• The redis-enterprise-cluster_rhel yaml defines the configuration of the newly created resource: Redis Enterprise Cluster. You can rename the file to your_cluster_name.yaml, but it is not required.

    You can edit this yaml file for your requirements, but you can use the sample provided for testing, developement and quick start deployments. Here are the main fields you to review and edit:

    • name: “your_cluster_name” - For example “demo-cluster”

    • nodes: number_of_nodes_in_the_cluster - Must be an uneven number of 3 or more

    • uiServiceType: service_type - Service type value can be either ClusterIP or LoadBalancer. This is an optional configuration based on k8s service types. The default is ClusterIP.

    • storageClassName: “gp2“ - This specifies the StorageClass used for the persistent disks in your nodes. For example, AWS uses “gp2” as a default, GKE uses “standard”, and Azure uses “default”.

    • redisEnterpriseNodeResources: The compute resources required for each node.

    • limits – Specifies the maximum resources for a Redis node.

    • requests – Specifies the minimum resources for a Redis node.

      For example:

      cpu: “4000m”
      memory: 4Gi
      cpu: “4000m”
      memory: 4Gi

      The default is 4 cores (4000m) and 4GB (4Gi).

    • serviceBrokerSpec –

    • enabled: <false/true>

      This specifies persistence for the Service Broker with an “enabled/disabled” flag. The default is “false.”

      storageClassName: “gp2“
    • redisEnterpriseImageSpec: This configuration controls the Redis Enterprise version used, and where it is fetched from. This is an optional field. The Operator automatically uses the matching RHEL image version for the release.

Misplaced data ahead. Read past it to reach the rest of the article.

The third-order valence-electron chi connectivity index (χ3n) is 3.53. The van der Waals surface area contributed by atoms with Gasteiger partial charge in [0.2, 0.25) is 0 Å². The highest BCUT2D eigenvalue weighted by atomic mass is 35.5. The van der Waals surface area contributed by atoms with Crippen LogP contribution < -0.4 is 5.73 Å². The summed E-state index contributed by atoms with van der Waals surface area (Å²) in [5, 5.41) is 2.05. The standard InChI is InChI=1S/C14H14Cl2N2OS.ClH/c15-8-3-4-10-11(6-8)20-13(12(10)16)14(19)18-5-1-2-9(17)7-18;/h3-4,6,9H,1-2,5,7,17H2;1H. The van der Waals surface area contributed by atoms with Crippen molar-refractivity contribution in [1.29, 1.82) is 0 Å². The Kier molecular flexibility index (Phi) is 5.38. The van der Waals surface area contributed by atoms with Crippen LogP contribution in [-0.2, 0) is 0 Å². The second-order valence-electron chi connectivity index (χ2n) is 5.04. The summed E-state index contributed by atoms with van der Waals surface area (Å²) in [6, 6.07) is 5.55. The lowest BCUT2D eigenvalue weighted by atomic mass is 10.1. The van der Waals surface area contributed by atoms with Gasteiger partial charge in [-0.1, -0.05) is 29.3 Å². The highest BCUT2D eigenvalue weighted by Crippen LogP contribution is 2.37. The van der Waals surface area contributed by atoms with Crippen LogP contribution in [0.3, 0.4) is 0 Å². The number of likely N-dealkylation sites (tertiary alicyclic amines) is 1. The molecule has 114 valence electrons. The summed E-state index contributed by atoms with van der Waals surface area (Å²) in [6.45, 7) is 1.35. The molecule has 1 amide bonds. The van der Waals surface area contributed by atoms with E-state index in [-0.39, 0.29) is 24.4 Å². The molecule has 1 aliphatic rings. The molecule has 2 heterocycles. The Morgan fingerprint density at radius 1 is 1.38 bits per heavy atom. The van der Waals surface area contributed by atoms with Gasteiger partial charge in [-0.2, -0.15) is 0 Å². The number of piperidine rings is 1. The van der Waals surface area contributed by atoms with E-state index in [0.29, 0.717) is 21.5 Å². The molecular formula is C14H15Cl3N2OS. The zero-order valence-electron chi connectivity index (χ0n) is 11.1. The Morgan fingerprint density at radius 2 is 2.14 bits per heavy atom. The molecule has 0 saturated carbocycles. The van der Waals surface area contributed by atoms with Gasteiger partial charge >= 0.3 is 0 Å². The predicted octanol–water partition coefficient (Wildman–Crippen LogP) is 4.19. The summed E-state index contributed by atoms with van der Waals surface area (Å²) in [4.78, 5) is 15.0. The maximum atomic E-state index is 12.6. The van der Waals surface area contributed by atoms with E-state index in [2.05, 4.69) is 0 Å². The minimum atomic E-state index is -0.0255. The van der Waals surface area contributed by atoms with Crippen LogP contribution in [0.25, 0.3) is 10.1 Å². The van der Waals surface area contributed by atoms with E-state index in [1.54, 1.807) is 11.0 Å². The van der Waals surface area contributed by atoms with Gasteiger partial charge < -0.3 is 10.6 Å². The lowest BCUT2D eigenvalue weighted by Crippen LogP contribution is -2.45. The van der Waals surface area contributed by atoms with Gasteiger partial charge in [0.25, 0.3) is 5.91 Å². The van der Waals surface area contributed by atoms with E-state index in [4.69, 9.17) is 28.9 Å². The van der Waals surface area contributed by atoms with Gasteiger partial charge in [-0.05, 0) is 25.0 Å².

Repository: redislabs/redis
      versionTag: 5.2.10-22

      The version tag must be as it appears on your repository, such as on DockerHub.

Step 4: Create your Cluster

After you set up the your_cluster_name yaml:

  1. Apply it to create your Redis Enterprise Cluster:

    kubectl apply -f your_cluster_name.yaml
  2. Run kubectl get rec and verify that creation succeeded. (rec is a shortcut for “RedisEnterpriseClusters”).

    The command returns a confirmation response such as:

    Your_cluster_name 17s

Your Cluster will be ready shortly, typically within a few minutes.

To check the cluster status, run:

kubectl get pod

You should receive a response similar to the following:

your_cluster_name-0 2/2 Running 0 1m
your_cluster_name-1 2/2 Running 0 1m
your_cluster_name-2 2/2 Running 0 1m
your_cluster_name-controller-x-x 1/1 Running 0 1m
Redis-enterprise-operator-x-x 1/1 Running 0 5m

Next, create your databases.

Step 5: Create a database

To create your database:

  1. Apply port forwarding to your Cluster:

    kubectl port-forward your_cluster_name-0 8443:8443
    Note -
    • your_cluster_name-0 is one of your cluster pods. Consider running the port-forward command in the background.
    • The Openshift UI provides tools for creating additional routing options, including external routes. These are covered in RedHat Openshift documentation.

    Next, create your database.

  2. Open a browser window and navigate to the Redis Enterprise web UI at: localhost:8443


  3. To get your password from the OpenShift management console, go Resources > Secrets > your_cluster_name, select your project name, and select Reveal Secret.

    Warning -
    Do not change the default admin user password in the Redis Enterprise web UI. Changing the admin password can cause unextpected results in your K8s deployment.


  4. Continue with the instructions to create your database.

Note -
To conduct the Ping test through Telnet, you can create a new route to the new database port as described above for the UI port. After you create your database, go to the Openshift management console, select your project name, and go to Applications > Services. Two new services are shown that represent the database along with their IP and port information, similar to the screenshot below.